Central Asia is a key strategic point for the geopolitical interests of the imperialist powers in the world, especially the US, due to its rich natural resources like oil and natural gas and its importance as a gateway into Europe and Africa for Chinese and Russian expansion. Imperialist control of Afghanistan, whether through overt military action or ‘economic cooperation,’ is therefore a major priority for the US, especially to contest the increased collusion between Russia and China in the region. This is precisely why the US is moving toward improving and normalizing relations with the Taliban—in effect, hedging its bets in the very likely case of the complete fall of the Afghan puppet State.

Both Biden and Pentagon spokesperson John Kirby have tried to assuage fears of a Taliban takeover, with Biden claiming it is “highly unlikely” and Kirby calling it a “big ‘if.’” However, the Taliban’s recent advances along the borders and the revenue they have secured in the process cast doubt on these statements. At the current moment, the Taliban offensive seems too much for the Afghan security forces to handle as they continue to abandon posts, flee across borders, and surrender in the thousands. Without the support of US air bombardments and drone strikes, as well as other military aid, the Afghan security forces have been exposed as a cowardly force under the control of the US-aligned puppet government—neither of which apparently have enough support from the people to repel their enemies.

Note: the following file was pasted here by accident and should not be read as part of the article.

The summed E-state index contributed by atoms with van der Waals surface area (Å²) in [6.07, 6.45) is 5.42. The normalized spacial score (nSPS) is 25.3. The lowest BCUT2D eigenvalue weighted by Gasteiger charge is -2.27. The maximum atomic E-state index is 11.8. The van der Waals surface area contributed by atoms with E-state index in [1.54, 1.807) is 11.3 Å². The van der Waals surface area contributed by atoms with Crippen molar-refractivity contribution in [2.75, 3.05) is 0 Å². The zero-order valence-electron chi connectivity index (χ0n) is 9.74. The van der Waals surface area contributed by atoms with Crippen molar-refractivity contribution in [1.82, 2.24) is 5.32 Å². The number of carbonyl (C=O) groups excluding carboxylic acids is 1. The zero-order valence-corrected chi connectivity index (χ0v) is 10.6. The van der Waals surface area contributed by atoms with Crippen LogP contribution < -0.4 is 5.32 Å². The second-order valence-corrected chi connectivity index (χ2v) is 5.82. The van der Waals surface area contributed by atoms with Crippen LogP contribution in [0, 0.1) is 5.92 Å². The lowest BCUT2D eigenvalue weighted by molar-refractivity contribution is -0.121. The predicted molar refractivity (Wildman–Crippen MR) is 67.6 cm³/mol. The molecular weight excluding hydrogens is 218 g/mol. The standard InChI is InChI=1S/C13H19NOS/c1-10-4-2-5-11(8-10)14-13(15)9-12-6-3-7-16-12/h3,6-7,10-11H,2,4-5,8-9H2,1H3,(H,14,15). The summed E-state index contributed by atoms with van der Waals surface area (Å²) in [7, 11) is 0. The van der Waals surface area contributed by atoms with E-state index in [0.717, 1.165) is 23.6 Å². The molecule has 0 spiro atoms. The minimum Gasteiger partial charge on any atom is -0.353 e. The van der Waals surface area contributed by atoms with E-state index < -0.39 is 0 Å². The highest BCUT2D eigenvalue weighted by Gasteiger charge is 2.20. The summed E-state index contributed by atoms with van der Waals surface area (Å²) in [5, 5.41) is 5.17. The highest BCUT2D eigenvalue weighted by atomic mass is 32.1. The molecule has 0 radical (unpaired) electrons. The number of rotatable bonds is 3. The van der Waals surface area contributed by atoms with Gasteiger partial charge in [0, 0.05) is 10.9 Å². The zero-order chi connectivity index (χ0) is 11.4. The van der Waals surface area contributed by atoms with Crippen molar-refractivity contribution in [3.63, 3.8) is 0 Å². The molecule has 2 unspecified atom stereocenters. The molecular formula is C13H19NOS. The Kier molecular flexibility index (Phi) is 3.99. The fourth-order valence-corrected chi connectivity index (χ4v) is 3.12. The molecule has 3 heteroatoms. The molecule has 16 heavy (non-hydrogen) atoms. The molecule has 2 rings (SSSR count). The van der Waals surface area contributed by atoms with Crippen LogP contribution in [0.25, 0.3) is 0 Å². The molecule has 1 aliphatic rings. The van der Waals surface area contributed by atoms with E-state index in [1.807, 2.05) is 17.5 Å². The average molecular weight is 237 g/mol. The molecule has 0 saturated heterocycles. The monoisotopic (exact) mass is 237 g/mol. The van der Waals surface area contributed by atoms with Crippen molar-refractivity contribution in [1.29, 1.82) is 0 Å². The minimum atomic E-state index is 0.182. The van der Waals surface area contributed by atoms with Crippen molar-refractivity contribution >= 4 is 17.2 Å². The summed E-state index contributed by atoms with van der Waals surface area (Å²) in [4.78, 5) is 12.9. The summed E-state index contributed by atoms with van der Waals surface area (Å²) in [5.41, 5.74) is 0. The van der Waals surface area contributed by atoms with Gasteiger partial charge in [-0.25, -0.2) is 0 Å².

Originally, the US supported the Mujahideen, which later grew into the Taliban in the 1990s, in their fight against the revisionist Soviet Union. They continued their support as the Taliban acted as a regional counter to Iran, however their relationship grew sour as the Taliban made higher economic demands in exchange for imperialist projects and was unable to fully protect oil and gas pipelines, as they did not control Afghanistan’s entire territory. In 2001, the US invaded Afghanistan following the 9/11 attacks with the pretext of pursuing Osama bin Laden and al-Qaeda. After the 20-year failure of the plan to crush the Taliban while creating a puppet government as a more reliable ally, the US has been forced to reevaluate the situation and again seek a profitable relationship with the Taliban.

The US agreement with the Taliban emphasizes ‘economic cooperation’ and ‘positive relations’ throughout, referring repeatedly to the “post-settlement Afghan Islamic government” rather than the Islamic Republic of Afghanistan—seemingly understanding the inevitability of the Taliban’s takeover. By no means has the US abandoned its imperialist agenda in Afghanistan—it has merely changed gears into a less contentious and more cooperative relationship with the Taliban. It seeks, above all, to counter the influence of Russian imperialism and Chinese social-imperialism in Central Asia by any means—now that guns, drones, and missiles have failed, they are using diplomacy to pursue their ambitions.